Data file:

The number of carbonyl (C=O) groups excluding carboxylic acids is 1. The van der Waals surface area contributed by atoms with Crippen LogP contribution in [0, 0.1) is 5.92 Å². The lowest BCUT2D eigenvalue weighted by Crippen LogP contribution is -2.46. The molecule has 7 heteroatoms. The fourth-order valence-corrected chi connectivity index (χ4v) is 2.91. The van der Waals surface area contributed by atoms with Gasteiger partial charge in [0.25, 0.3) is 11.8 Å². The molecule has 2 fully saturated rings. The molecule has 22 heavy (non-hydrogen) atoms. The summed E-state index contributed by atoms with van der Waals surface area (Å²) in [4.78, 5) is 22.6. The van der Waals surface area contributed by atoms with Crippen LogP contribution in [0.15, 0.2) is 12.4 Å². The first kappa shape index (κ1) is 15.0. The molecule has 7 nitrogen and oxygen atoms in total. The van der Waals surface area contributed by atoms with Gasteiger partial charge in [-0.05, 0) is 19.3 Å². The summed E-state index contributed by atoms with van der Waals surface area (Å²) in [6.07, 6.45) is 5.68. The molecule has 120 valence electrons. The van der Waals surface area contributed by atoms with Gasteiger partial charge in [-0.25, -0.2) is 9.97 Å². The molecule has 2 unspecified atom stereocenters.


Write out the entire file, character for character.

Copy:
The number of carbonyl (C=O) groups excluding carboxylic acids is 1. The van der Waals surface area contributed by atoms with Crippen LogP contribution in [0, 0.1) is 5.92 Å². The lowest BCUT2D eigenvalue weighted by Crippen LogP contribution is -2.46. The molecule has 7 heteroatoms. The fourth-order valence-corrected chi connectivity index (χ4v) is 2.91. The van der Waals surface area contributed by atoms with Gasteiger partial charge in [0.25, 0.3) is 11.8 Å². The molecule has 2 fully saturated rings. The molecule has 22 heavy (non-hydrogen) atoms. The summed E-state index contributed by atoms with van der Waals surface area (Å²) in [4.78, 5) is 22.6. The van der Waals surface area contributed by atoms with Crippen LogP contribution in [0.15, 0.2) is 12.4 Å². The first kappa shape index (κ1) is 15.0. The molecule has 7 nitrogen and oxygen atoms in total. The van der Waals surface area contributed by atoms with Gasteiger partial charge in [-0.05, 0) is 19.3 Å². The summed E-state index contributed by atoms with van der Waals surface area (Å²) in [6.07, 6.45) is 5.68. The molecule has 120 valence electrons. The van der Waals surface area contributed by atoms with Gasteiger partial charge in [-0.25, -0.2) is 9.97 Å². The molecule has 2 unspecified atom stereocenters.